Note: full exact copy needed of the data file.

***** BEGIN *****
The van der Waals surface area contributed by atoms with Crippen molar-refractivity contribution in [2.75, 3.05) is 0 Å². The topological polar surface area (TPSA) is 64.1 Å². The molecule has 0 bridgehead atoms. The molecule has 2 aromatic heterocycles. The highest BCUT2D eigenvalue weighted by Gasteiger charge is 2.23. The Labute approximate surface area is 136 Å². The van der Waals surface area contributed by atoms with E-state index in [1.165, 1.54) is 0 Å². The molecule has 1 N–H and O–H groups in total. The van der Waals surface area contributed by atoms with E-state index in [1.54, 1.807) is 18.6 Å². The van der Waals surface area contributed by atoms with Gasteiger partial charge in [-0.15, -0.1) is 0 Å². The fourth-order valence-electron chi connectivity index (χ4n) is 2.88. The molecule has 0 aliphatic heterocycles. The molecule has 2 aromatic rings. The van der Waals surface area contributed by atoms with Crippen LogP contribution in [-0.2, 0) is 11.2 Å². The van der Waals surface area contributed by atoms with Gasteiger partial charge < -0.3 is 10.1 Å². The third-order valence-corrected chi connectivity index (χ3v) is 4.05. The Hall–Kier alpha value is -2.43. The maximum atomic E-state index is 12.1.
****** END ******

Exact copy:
The van der Waals surface area contributed by atoms with Crippen molar-refractivity contribution in [2.75, 3.05) is 0 Å². The topological polar surface area (TPSA) is 64.1 Å². The molecule has 0 bridgehead atoms. The molecule has 2 aromatic heterocycles. The highest BCUT2D eigenvalue weighted by Gasteiger charge is 2.23. The Labute approximate surface area is 136 Å². The van der Waals surface area contributed by atoms with E-state index in [1.165, 1.54) is 0 Å². The molecule has 1 N–H and O–H groups in total. The van der Waals surface area contributed by atoms with E-state index in [1.54, 1.807) is 18.6 Å². The van der Waals surface area contributed by atoms with Gasteiger partial charge in [-0.15, -0.1) is 0 Å². The fourth-order valence-electron chi connectivity index (χ4n) is 2.88. The molecule has 0 aliphatic heterocycles. The molecule has 2 aromatic rings. The van der Waals surface area contributed by atoms with Crippen LogP contribution in [-0.2, 0) is 11.2 Å². The van der Waals surface area contributed by atoms with Gasteiger partial charge < -0.3 is 10.1 Å². The third-order valence-corrected chi connectivity index (χ3v) is 4.05. The Hall–Kier alpha value is -2.43. The maximum atomic E-state index is 12.1.